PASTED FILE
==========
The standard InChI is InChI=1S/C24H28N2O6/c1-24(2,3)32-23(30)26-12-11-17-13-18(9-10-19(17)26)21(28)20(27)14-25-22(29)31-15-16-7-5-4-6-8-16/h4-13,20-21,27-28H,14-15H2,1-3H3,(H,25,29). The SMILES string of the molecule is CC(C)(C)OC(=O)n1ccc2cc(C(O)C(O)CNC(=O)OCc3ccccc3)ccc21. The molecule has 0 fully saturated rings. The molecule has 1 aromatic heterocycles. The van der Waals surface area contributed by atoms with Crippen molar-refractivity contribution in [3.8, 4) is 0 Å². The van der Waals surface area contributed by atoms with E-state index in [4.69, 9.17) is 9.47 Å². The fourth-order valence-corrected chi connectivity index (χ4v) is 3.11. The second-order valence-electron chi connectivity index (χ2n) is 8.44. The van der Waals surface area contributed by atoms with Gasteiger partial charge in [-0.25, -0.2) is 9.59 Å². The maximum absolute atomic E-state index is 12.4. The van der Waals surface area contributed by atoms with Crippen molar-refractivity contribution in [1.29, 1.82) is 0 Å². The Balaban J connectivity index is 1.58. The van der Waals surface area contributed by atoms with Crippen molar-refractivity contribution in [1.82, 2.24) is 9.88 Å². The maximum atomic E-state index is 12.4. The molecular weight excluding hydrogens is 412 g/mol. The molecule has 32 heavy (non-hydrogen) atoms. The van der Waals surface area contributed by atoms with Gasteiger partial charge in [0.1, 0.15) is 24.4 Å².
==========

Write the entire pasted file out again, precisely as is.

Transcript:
The standard InChI is InChI=1S/C24H28N2O6/c1-24(2,3)32-23(30)26-12-11-17-13-18(9-10-19(17)26)21(28)20(27)14-25-22(29)31-15-16-7-5-4-6-8-16/h4-13,20-21,27-28H,14-15H2,1-3H3,(H,25,29). The SMILES string of the molecule is CC(C)(C)OC(=O)n1ccc2cc(C(O)C(O)CNC(=O)OCc3ccccc3)ccc21. The molecule has 0 fully saturated rings. The molecule has 1 aromatic heterocycles. The van der Waals surface area contributed by atoms with Crippen molar-refractivity contribution in [3.8, 4) is 0 Å². The van der Waals surface area contributed by atoms with E-state index in [4.69, 9.17) is 9.47 Å². The fourth-order valence-corrected chi connectivity index (χ4v) is 3.11. The second-order valence-electron chi connectivity index (χ2n) is 8.44. The van der Waals surface area contributed by atoms with Gasteiger partial charge in [-0.25, -0.2) is 9.59 Å². The maximum absolute atomic E-state index is 12.4. The van der Waals surface area contributed by atoms with Crippen molar-refractivity contribution in [1.29, 1.82) is 0 Å². The Balaban J connectivity index is 1.58. The van der Waals surface area contributed by atoms with Crippen molar-refractivity contribution in [1.82, 2.24) is 9.88 Å². The maximum atomic E-state index is 12.4. The molecular weight excluding hydrogens is 412 g/mol. The molecule has 32 heavy (non-hydrogen) atoms. The van der Waals surface area contributed by atoms with Gasteiger partial charge in [0.1, 0.15) is 24.4 Å².